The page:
Home Management Strategies for OCD

We will be removing this page on Dec 15, 2017.  The material has been replaced by the MAP (My Anxiety Plan) session to session program. If you have any questions or comments please send them to this e-Mail address.

Step 1: Teaching your child about anxiety

  • No matter what type of anxiety problem your child is struggling with, it is important that he or she understands the facts about anxiety

Fact 1: Anxiety is a normal and adaptive system in the body that tells us when we are in danger.
Fact 2: Anxiety becomes a problem when our body tells us that there is danger when there is no real danger

  • As an important first step, help your child to understand that all his or her worries and physical feelings have a name: Anxiety. 
  To learn how to explain this to your child, see How to Talk to Your Child about Anxiety.  

Step 2: Teaching your child or teen about OCD

  • It is important that your child or teen understand that all the upsetting thoughts and rituals that he or she is having is called OCD. 
  • One way to think about OCD is as a “computer virus” or a “hiccup” in the brain.

Talking To Your Child: “OCD as a computer virus”

Parent: “Let’s talk about your OCD today. One way to think about it is as a computer virus. What do viruses do to computers?”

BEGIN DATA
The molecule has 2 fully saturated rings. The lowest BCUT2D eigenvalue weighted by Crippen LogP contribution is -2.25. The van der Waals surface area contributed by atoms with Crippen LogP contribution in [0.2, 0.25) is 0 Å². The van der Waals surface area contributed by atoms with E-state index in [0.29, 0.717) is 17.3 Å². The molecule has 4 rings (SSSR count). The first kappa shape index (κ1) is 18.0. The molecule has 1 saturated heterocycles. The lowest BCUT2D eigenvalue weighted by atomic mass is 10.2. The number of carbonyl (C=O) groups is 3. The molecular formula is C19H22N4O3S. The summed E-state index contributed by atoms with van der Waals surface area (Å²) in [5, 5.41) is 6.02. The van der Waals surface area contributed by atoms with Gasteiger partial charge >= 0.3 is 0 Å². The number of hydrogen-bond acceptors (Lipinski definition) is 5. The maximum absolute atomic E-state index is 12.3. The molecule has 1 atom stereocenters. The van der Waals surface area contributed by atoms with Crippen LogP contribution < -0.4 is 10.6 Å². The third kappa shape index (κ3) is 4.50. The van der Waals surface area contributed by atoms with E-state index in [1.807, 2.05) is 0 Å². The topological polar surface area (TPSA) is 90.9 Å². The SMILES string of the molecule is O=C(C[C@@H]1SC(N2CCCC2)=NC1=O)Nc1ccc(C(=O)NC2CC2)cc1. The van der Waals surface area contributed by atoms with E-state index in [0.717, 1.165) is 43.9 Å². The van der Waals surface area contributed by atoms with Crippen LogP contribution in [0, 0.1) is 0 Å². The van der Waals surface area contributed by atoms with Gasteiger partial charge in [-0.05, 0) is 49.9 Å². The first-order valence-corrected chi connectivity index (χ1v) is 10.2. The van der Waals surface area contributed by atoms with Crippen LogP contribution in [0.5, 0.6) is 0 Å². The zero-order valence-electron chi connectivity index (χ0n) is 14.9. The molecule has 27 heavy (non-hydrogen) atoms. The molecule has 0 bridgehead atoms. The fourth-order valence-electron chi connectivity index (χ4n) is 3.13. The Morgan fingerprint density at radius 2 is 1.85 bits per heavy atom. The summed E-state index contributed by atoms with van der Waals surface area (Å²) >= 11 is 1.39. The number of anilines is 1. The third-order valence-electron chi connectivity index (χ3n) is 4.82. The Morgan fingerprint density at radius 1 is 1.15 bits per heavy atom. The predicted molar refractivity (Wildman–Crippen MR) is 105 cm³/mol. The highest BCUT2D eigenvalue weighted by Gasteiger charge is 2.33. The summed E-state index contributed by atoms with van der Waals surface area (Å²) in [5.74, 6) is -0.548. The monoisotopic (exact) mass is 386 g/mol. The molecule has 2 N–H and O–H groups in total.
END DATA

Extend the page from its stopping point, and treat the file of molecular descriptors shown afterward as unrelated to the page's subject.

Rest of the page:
Child: “Well, viruses can mess up the computer. Some programs might not work well, but it could also break the whole computer”
Parent: “That’s right. Well, think of your OCD as a computer virus in your brain. It can mess up certain programs, and sometimes it just shuts the brain right down. For example, sometimes you just keep washing your hands over and over again. That’s your OCD virus messing up the program. Other times, you just don’t want to leave the house because you are so anxious; that’s the OCD virus again. Your OCD virus turns the volume of scary thoughts up really high in your brain. So, together we need to get rid of that OCD computer virus. What do you think?”

Talking To Your Child: “OCD as a hiccup”

Parent: “Let’s talk about your OCD today. One way to think about it is as a hiccup in your brain. What happens when we hiccup?”
Child: “We make a hiccup sound, and it keeps happening again and again.”
Parent: “That’s right. It just keeps coming back, and we have no control. Well, OCD is like a hiccup. You have thousands of thoughts in your head every day, but when you have an OCD hiccup, the same thought comes up again and again, and just won’t go away. For example, sometimes when you go to bed at night, your brain has an OCD hiccup. Do you know what it is?
Child: “Yes. I check all the doors and windows to make sure they are locked.”
Parent: “Exactly. The OCD hiccup in your brain tells you that you need to check again and again to make sure that everything is locked. So, together we need to stop your brain from hiccupping. What do you think?”

Step 3: Building your child’s toolbox

The best way to help children or teens deal with OCD is to give them tools that can be used instead of the compulsions.  For OCD, tools in the toolbox include: 

Tool #1: Naming the bully